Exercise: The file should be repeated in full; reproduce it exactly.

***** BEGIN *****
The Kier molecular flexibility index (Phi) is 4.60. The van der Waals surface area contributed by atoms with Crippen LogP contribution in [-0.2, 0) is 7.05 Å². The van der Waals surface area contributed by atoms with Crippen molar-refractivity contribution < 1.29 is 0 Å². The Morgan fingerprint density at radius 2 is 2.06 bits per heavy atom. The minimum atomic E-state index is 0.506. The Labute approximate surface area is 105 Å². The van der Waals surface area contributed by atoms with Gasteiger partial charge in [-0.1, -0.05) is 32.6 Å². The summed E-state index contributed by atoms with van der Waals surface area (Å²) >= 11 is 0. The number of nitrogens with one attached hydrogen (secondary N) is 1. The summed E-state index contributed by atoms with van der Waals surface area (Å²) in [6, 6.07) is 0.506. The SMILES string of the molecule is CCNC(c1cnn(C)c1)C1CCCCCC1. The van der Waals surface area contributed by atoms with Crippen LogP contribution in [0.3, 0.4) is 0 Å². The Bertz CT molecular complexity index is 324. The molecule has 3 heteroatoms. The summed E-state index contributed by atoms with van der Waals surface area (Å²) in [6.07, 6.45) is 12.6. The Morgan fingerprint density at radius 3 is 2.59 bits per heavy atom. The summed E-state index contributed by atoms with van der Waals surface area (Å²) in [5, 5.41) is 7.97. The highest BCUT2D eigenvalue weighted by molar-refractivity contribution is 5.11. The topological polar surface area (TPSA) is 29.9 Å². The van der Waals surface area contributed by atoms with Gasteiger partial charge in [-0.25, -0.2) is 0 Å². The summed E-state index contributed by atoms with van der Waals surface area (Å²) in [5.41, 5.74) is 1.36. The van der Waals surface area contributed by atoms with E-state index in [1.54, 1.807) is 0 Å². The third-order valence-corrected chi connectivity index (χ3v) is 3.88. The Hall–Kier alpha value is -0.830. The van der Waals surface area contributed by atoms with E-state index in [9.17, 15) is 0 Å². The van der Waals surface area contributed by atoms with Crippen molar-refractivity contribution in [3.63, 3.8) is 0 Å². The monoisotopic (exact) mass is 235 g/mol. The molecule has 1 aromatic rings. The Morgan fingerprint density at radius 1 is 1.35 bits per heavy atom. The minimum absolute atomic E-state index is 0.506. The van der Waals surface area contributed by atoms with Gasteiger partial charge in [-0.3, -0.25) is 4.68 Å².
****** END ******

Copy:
The Kier molecular flexibility index (Phi) is 4.60. The van der Waals surface area contributed by atoms with Crippen LogP contribution in [-0.2, 0) is 7.05 Å². The van der Waals surface area contributed by atoms with Crippen molar-refractivity contribution < 1.29 is 0 Å². The Morgan fingerprint density at radius 2 is 2.06 bits per heavy atom. The minimum atomic E-state index is 0.506. The Labute approximate surface area is 105 Å². The van der Waals surface area contributed by atoms with Gasteiger partial charge in [-0.1, -0.05) is 32.6 Å². The summed E-state index contributed by atoms with van der Waals surface area (Å²) >= 11 is 0. The number of nitrogens with one attached hydrogen (secondary N) is 1. The summed E-state index contributed by atoms with van der Waals surface area (Å²) in [6, 6.07) is 0.506. The SMILES string of the molecule is CCNC(c1cnn(C)c1)C1CCCCCC1. The van der Waals surface area contributed by atoms with Crippen LogP contribution in [0.3, 0.4) is 0 Å². The Bertz CT molecular complexity index is 324. The molecule has 3 heteroatoms. The summed E-state index contributed by atoms with van der Waals surface area (Å²) in [6.07, 6.45) is 12.6. The Morgan fingerprint density at radius 3 is 2.59 bits per heavy atom. The summed E-state index contributed by atoms with van der Waals surface area (Å²) in [5, 5.41) is 7.97. The highest BCUT2D eigenvalue weighted by molar-refractivity contribution is 5.11. The topological polar surface area (TPSA) is 29.9 Å². The van der Waals surface area contributed by atoms with Gasteiger partial charge in [-0.25, -0.2) is 0 Å². The summed E-state index contributed by atoms with van der Waals surface area (Å²) in [5.41, 5.74) is 1.36. The van der Waals surface area contributed by atoms with E-state index in [1.54, 1.807) is 0 Å². The third-order valence-corrected chi connectivity index (χ3v) is 3.88. The Hall–Kier alpha value is -0.830. The van der Waals surface area contributed by atoms with E-state index in [9.17, 15) is 0 Å². The van der Waals surface area contributed by atoms with Crippen molar-refractivity contribution in [3.63, 3.8) is 0 Å². The monoisotopic (exact) mass is 235 g/mol. The molecule has 1 aromatic rings. The Morgan fingerprint density at radius 1 is 1.35 bits per heavy atom. The minimum absolute atomic E-state index is 0.506. The van der Waals surface area contributed by atoms with Gasteiger partial charge in [-0.3, -0.25) is 4.68 Å².